Yen jumps, commodity currencies feel the heat
SYDNEY (Reuters) - The yen was sharply higher on Thursday as a rout in Japanese stocks forced investors out of popular carry trades, while commodity currencies were under fierce pressure with the Australian dollar wallowing at 19-month lows.
The moves came as a closely watched report showed hiring by U.S. firms was sluggish in May, raising the risk that Friday's non-farm payrolls could disappoint.
The dollar was at 99.14 yen, having suffered a one-percent fall overnight, while the euro stood at 129.83 after a similar-sized decline.
Commodity currencies were even harder hit with the Australian dollar skidding nearly 3 percent to a three-month low of 94.18 yen. It was last at 94.42.
Traders said the fact that Prime Minister Shinzo Abe did not announce new bold steps to stimulate the economy in Wednesday's speech further undermined stocks and led investors to unwind extremely bearish positions in the yen.
All eyes are now on the Japanese authorities to see if they can somehow staunch the bleeding in stocks, or the yen could rise a lot further.
The euro, however, advanced against the greenback, rising as far as $1.3118, a high not seen since May 9. Immediate resistance is seen around $1.3140, a level representing the 76.4 percent retracement of its May 1-17 fall.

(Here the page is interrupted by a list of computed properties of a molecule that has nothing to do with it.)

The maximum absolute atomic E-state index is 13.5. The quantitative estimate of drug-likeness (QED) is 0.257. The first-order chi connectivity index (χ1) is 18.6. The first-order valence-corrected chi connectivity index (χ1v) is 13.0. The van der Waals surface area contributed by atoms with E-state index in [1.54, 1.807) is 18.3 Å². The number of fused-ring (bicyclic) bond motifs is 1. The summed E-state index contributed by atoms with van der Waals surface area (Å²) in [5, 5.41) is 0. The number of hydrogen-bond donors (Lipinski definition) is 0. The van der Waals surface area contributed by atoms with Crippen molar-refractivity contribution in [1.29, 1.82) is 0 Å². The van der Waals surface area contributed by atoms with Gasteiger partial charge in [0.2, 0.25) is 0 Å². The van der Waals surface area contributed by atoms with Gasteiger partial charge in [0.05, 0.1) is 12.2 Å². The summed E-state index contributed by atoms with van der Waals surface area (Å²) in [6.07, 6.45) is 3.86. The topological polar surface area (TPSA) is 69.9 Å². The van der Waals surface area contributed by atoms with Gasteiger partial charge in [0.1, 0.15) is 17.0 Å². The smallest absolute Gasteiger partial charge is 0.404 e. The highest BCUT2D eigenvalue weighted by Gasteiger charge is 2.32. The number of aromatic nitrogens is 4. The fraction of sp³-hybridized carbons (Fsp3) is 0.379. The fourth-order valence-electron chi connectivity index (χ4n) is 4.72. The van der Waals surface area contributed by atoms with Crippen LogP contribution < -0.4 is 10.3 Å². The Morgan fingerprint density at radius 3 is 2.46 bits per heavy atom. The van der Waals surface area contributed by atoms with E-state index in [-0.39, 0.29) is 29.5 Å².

The euro's gain came ahead of the ECB's policy meeting, where it is likely to hold off fresh action to see whether economic recovery materialises in the second half of the year as it expects.
"We see little scope for major policy developments and thus expect the euro to stay in its narrow range," said Chris Walker, analyst at Barclays Capital.
"Although the euro has largely been immune to surprises in data releases, we expect two factors to change this. First, relative rates should eventually drive EUR/USD lower. Second, the concept of negative rates provides Mr Draghi with a tool for verbal intervention."
Investors continued to sell commodity currencies, knocking the Australian dollar to a low of $0.9511 and putting it on track to test its 2011 trough of $0.9388.
The Aussie has come under renewed pressure after data on Wednesday showed the economy grew by a weaker-than-expected 0.6 percent in the first quarter.
Markets have since shortened the odds of another interest rate cut with debt futures giving a near one-in-two chance of a July rate cut.
(Editing by Wayne Cole)
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